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To Kill a Mockingbird Case

Autor:   •  May 17, 2015  •  Essay  •  1,590 Words (7 Pages)  •  700 Views

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In order to be influenced by someone else, you need to have an emotional connection with them. Children, especially, require this relationship, since they are easily influenced by the world around them, typically people that they have a warm and loving relationship with, and that they are able to open up to. Throughout the novel To Kill a Mockingbird, by Harper Lee, Scout, the book’s main character, is influenced by her father’s, Atticus’, non prejudicial ways. However, at the beginning of the novel, Scout and Atticus have a distant relationship, while later on they grow closer, and Scout begins to assimilate his beliefs. In the beginning of To Kill a Mockingbird, Scout is more of an independent character, yet, she is also influenced by the racism in her town. In contrast, her father, a lawyer, is able to see the good in everybody and is against discrimination and racism. Despite Scout having a remote relationship with Atticus, she eventually develops his morals as she becomes closer with him.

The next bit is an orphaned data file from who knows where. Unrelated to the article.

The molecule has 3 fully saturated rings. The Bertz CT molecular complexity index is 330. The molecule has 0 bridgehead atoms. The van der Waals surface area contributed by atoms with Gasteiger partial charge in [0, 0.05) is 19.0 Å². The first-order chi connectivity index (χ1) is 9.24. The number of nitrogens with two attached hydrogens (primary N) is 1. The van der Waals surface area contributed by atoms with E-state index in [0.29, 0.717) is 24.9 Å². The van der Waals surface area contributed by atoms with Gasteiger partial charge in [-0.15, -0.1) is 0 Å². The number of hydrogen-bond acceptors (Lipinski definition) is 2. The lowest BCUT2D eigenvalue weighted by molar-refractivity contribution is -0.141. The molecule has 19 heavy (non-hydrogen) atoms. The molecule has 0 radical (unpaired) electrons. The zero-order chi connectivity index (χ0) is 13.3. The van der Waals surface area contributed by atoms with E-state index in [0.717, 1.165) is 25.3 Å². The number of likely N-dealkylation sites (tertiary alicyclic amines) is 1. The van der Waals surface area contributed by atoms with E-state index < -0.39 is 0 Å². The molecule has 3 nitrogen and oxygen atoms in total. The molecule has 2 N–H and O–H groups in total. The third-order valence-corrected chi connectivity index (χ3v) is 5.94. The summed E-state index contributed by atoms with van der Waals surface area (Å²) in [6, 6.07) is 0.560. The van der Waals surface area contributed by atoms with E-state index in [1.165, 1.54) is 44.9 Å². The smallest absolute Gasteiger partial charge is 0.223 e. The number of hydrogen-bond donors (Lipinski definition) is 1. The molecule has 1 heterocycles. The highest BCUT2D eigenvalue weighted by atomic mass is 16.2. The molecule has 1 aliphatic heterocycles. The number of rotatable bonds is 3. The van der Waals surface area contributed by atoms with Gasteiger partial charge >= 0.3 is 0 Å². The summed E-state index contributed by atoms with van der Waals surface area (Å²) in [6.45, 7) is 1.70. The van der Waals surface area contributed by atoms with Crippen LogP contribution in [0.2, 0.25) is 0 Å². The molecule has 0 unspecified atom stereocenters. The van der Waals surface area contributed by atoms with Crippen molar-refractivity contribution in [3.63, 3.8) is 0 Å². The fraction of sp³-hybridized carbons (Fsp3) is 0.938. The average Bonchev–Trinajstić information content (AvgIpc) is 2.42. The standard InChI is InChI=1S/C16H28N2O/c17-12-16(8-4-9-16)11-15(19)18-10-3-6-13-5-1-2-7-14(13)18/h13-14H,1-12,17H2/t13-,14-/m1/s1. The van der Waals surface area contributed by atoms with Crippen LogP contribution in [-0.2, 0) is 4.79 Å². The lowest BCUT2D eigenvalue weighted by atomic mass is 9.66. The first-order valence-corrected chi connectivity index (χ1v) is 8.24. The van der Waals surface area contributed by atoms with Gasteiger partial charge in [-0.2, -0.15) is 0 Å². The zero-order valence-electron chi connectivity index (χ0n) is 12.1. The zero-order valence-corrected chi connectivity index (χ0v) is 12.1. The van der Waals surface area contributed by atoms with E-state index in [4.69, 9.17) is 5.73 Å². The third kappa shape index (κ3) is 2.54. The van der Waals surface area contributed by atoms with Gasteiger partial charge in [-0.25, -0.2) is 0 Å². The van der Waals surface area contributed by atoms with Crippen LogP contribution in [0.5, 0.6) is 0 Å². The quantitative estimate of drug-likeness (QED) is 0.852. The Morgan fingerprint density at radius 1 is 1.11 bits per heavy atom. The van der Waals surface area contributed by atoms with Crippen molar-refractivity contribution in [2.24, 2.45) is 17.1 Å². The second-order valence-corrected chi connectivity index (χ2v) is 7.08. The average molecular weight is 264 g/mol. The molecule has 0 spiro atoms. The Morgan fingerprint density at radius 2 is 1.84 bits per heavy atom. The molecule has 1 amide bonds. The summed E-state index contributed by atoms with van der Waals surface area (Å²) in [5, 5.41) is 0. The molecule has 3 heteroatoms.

Since Scout and Atticus have a remote relationship in the beginning of To Kill a Mockingbird, Scout does not share Atticus’ views, which leave her prejudicial. Atticus believes, “You never really understand a person until you consider things from his point of view . . . until you climb into his skin and walk around in it.” (39), as of now, Scout doesn’t understand this concept. Before Scout and Atticus develop a true connection, Scout often defies Atticus' morals. After Scout is yelled at by Miss Caroline for trying to explain the Cunningham’s family name, Scout tries to start a fight with Walter Cunningham on the playground, but she is soon pulled off of him by Jem. Jem goes on to invite Walter to dinner at their house as a way to apologize for Scout’s behavior. Walter agrees. Later, at the Finch household, Walter asks for syrup for his food, and after Calpurnia brings it to him, he proceeds to drench his plate of food with it. Scout gives Walter a funny look and asks, "...what the sam hill are you doing?" (32). By putting Walter on the spot like this, Scout shows that she does not share the same morals as Atticus, of respecting others and viewing things from other people's perspectives. Scout displays this characteristic a second time when she, Jem, and Dill are trying to deliver a letter they wrote to Boo Radley. While in the process of delivering the letter to Boo, Dill rang the dinner bell, warning Scout and Jem that Atticus was close by, but when Scout hears the bell she is frightened and explains, "Shoulder up, I reeled around to see Boo Radley and his bloody fangs; instead, I saw Dill ringing the bell..." (64) By interpreting this about Boo, Scout clearly shows that she expects the worst of him. She, again, goes against Atticus' morals and assumes that Boo Radley is some sort of monster, and refuses to see the good in him. Before Scout and Atticus held a tight bond, she was prejudicial.


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